November 18, 2020
It's time for another #BenInNature update! My grandparents planted this ginkgo tree (Ginkgo biloba) behind their house more than 40 years ago. While ginkgo is not native to the U.S., it is a tree with a fascinating history!
Ginkgo biloba is not just the only living tree in its genus; it's the only living tree in its order! Without going into too much (truly fascinating) detail about plant taxonomy, this means that the ginkgo tree is one-of-a-kind. It's also a so-called "living fossil." Ginkgo biloba and other trees within the Ginkgo genus were once found throughout the world, but over time, the number of species and their range began to shrink. By two million years ago, there was just one species, and it was restricted to a small area in China.
The ginkgo has been widely cultivated, however, and it can be found not only in China but throughout the U.S. and Europe. You might have even noticed a couple of ginkgo trees next to the museum! As much as it has been planted as an ornamental, however, the ginkgo tree has never really become naturalized outside of southern China, meaning that ginkgo trees in the U.S. and Europe don't reproduce enough to maintain their population. This is probably a good thing because naturalization is how we get invasive species.
When it comes to reproduction, ginkgo trees are dioecious, meaning that there are two separate sexes (and on rare occasions, male trees will become female and vice versa!). If you decide to plant some ginkgos on your property, be warned that it takes as long as 20 years to determine the tree's sex, and female trees produce seeds containing butyric acid, which smells truly atrocious.
Ginkgo has also long been used in traditional medicine, and in recent decades ginkgo extract has been sold as a dietary supplement said to improve memory. While there have been mixed results generated from studies examining whether ginkgo can slow the onset of Alzheimer's, there is unfortunately no evidence that it improves the memory of otherwise healthy people. It can also potentially have some negative health effects, so it might be best to leave the ginkgo extract on the store shelf.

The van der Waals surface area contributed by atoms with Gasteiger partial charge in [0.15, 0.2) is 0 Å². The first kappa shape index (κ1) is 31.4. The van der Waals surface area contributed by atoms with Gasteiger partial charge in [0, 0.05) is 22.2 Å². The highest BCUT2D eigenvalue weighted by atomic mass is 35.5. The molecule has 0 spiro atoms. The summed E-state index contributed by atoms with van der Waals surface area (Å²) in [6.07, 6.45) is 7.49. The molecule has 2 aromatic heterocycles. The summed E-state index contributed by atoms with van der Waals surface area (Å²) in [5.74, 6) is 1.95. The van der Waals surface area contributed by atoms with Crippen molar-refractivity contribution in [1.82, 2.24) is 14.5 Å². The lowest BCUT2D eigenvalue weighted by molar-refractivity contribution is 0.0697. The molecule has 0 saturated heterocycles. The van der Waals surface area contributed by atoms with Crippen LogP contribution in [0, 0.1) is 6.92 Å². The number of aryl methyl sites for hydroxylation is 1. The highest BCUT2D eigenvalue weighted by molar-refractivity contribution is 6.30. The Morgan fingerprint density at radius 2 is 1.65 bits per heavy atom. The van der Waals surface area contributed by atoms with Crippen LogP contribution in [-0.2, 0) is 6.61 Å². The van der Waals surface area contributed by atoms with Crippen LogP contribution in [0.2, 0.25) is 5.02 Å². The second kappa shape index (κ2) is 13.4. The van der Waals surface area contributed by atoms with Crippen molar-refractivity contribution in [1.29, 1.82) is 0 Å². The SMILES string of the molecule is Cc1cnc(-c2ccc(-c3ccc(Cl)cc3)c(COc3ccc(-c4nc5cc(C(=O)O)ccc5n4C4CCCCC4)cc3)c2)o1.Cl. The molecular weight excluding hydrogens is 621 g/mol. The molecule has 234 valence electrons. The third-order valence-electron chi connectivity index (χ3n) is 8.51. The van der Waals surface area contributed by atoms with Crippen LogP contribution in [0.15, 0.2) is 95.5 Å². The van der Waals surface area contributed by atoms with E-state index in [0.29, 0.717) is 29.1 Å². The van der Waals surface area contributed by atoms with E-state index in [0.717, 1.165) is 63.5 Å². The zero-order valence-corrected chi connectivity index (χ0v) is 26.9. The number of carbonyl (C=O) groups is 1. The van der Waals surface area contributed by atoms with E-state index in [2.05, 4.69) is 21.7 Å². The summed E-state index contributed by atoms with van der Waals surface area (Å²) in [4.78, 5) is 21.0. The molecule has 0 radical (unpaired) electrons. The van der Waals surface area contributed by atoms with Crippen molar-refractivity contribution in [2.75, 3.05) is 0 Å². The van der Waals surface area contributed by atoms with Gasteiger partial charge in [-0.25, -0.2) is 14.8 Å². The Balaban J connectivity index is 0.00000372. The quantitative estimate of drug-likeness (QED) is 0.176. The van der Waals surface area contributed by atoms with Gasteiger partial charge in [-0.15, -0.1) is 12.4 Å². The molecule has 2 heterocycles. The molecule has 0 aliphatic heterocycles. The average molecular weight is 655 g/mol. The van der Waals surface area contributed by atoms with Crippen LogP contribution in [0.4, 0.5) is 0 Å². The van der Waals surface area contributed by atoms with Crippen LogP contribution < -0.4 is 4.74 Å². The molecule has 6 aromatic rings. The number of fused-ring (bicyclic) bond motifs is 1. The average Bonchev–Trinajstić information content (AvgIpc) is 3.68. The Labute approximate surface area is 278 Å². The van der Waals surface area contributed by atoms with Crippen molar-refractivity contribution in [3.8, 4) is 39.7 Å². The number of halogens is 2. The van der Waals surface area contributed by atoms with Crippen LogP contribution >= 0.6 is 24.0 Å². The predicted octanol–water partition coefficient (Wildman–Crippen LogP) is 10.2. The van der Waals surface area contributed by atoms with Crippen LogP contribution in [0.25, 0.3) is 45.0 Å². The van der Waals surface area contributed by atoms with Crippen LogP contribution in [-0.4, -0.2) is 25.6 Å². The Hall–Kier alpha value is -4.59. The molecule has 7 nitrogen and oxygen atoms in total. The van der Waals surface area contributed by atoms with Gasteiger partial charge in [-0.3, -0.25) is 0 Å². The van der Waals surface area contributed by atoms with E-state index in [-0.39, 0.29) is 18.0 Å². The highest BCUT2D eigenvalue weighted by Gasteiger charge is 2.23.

Social distancing can be difficult, but it presents a great opportunity to become reacquainted with nature. In this series of posts, Administrator of Science Ben Williams ventures outdoors to record a snapshot of the unique sights that can be found in the natural world. New updates are posted Monday - Friday, with previous posts highlighted on the weekends.
NEW: TRIVIA CHALLENGE
You've seen the posts. You've learned the facts. Now, it's time to prove you are a #BenInNature Mega Fan! The museum's education team has developed the #BenInNature Trivia Challenge to identify the most devoted fans out there! Everyone who successfully answers each trivia question correctly will be congratulated by having your own nature selfie posted to the museum's #BenInNature Mega Fan Photo Album on the official VMNH Facebook page! Learn more and download the trivia challenge today by visiting www.vmnh.net/research-collections/beninnature-trivia-challenge.
NATURE PHOTO IDENTIFICATIONS
If you discover something in nature that you would like help identifying, be sure to message us right here on Facebook with a picture (please include location and date of picture) and we'll have our experts help you identify it!